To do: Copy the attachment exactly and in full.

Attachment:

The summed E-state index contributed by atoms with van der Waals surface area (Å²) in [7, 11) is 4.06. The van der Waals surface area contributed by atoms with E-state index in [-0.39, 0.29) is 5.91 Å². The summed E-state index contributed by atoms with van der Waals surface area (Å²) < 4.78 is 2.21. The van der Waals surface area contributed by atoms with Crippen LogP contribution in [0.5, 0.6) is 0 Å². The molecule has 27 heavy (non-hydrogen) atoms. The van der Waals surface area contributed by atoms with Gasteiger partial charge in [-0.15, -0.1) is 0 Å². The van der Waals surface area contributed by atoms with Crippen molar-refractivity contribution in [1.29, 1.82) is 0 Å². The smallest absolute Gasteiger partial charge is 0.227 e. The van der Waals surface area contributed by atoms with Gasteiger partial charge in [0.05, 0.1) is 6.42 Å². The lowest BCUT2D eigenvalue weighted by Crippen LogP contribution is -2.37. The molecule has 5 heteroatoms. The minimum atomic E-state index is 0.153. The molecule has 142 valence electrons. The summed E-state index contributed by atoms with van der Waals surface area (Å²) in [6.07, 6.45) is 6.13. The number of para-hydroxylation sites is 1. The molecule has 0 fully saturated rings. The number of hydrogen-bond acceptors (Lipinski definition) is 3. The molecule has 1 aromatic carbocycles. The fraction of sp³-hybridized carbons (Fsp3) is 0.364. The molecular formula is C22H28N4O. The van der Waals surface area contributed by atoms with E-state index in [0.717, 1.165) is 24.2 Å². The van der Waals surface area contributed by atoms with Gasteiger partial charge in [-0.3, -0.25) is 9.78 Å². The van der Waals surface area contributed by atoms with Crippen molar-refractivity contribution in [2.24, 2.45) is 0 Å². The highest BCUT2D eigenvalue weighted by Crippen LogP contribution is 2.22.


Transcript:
The summed E-state index contributed by atoms with van der Waals surface area (Å²) in [7, 11) is 4.06. The van der Waals surface area contributed by atoms with E-state index in [-0.39, 0.29) is 5.91 Å². The summed E-state index contributed by atoms with van der Waals surface area (Å²) < 4.78 is 2.21. The van der Waals surface area contributed by atoms with Crippen LogP contribution in [0.5, 0.6) is 0 Å². The molecule has 27 heavy (non-hydrogen) atoms. The van der Waals surface area contributed by atoms with Gasteiger partial charge in [-0.15, -0.1) is 0 Å². The van der Waals surface area contributed by atoms with Crippen molar-refractivity contribution in [1.29, 1.82) is 0 Å². The smallest absolute Gasteiger partial charge is 0.227 e. The van der Waals surface area contributed by atoms with Gasteiger partial charge in [0.05, 0.1) is 6.42 Å². The lowest BCUT2D eigenvalue weighted by Crippen LogP contribution is -2.37. The molecule has 5 heteroatoms. The minimum atomic E-state index is 0.153. The molecule has 142 valence electrons. The summed E-state index contributed by atoms with van der Waals surface area (Å²) in [6.07, 6.45) is 6.13. The number of para-hydroxylation sites is 1. The molecule has 0 fully saturated rings. The number of hydrogen-bond acceptors (Lipinski definition) is 3. The molecule has 1 aromatic carbocycles. The fraction of sp³-hybridized carbons (Fsp3) is 0.364. The molecular formula is C22H28N4O. The van der Waals surface area contributed by atoms with E-state index in [0.717, 1.165) is 24.2 Å². The van der Waals surface area contributed by atoms with Gasteiger partial charge in [-0.3, -0.25) is 9.78 Å². The van der Waals surface area contributed by atoms with Crippen molar-refractivity contribution in [2.24, 2.45) is 0 Å². The highest BCUT2D eigenvalue weighted by Crippen LogP contribution is 2.22.